If there is a principle here, it is this: it is not always necessary to say or write everything we know. Or feel. Or think. Some matters we should be silent about, especially if they will potentially cause harm or hurt to others. Indeed, some matters we remain silent about because they are no one else's damned business. And there is a beauty in silence. It is the background, the backdrop, and the precondition for speech and sound, the Ground from which all sounds arise and into which they vanish as all things do in shūnyatā, or emptiness or the Void. For this reason I abhor gossip, what Heidegger in Being and Time called "idle talk," and unmindful speech that plays fast and loose with truth. Listen to Heidegger for a moment on this matter:
"Idle talk is constituted by just such gossiping and passing the word along---a process by which its initial lack of grounds to stand on becomes aggravated to complete groundlessness. And indeed this idle talk is not confined to vocal gossip, but even spreads to what we write, where it takes the form of 'scribbling.' In this case the gossip is not based so much on hearsay. It feeds upon superficial reading. The average understanding of the reader will never be able to decide what has been drawn from primordial sources with a struggle and how much is just gossip...Discourse...has the possibility of becoming idle talk. And when it does, it serves not so much to keep Being-in-the world open for us in an articulated understanding, as rather to close it off, and cover up the entities within-the-world. To do this one need not aim to deceive...The fact that something has been said groundlessly, and then gets passed along in further retelling, amounts to perverting the act of disclosing."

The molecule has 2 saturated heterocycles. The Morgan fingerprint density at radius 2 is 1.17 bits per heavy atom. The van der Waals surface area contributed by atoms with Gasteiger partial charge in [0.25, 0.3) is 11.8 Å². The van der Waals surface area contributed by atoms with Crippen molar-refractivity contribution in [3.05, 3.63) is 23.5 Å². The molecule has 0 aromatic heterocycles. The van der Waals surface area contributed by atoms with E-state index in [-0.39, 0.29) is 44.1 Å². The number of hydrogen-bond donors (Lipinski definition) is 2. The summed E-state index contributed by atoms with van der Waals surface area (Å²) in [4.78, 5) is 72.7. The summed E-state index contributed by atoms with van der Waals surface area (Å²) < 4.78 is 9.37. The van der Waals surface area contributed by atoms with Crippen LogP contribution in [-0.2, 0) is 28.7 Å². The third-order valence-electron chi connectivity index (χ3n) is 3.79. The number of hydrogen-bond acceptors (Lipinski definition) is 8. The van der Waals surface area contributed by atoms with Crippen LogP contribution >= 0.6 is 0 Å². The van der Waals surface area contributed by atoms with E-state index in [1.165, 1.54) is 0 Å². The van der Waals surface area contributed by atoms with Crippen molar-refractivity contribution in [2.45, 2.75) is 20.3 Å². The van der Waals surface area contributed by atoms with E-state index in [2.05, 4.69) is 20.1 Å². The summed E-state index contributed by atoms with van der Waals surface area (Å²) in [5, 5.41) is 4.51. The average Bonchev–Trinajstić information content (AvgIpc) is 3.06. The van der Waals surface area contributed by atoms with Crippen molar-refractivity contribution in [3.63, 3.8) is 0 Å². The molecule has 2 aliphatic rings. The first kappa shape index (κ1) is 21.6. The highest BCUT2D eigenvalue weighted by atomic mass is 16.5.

In the 1995 film Crimson Tide, the character Captain Frank Ramsey (played by Gene Hackman) is commander of a nuclear missile submarine. Early in the story he has a strong, important moment with his new executive officer or (XO) Lieutenant Commander Ron Hunter (played by Denzel Washington), who spent a year at Harvard. As they depart on their mission, just before their submarine slips beneath the waves, they stand together topside, watching a gorgeous sunset. This scene is brief, but like so many quick, well-done scenes in film or fiction it captures in just a few words the essence of Captain Ramsey's character. Hunter, smoking his first cigar (a gift from Ramsey), just quietly watches the last sunset they will see for a long time. He does not speak. He is silent. And all the while, Ramsey is carefully watching Hunter, his new XO, sizing him up, scrutinizing him in order to determine what kind of leader he potentially might be. At last, he smiles and says: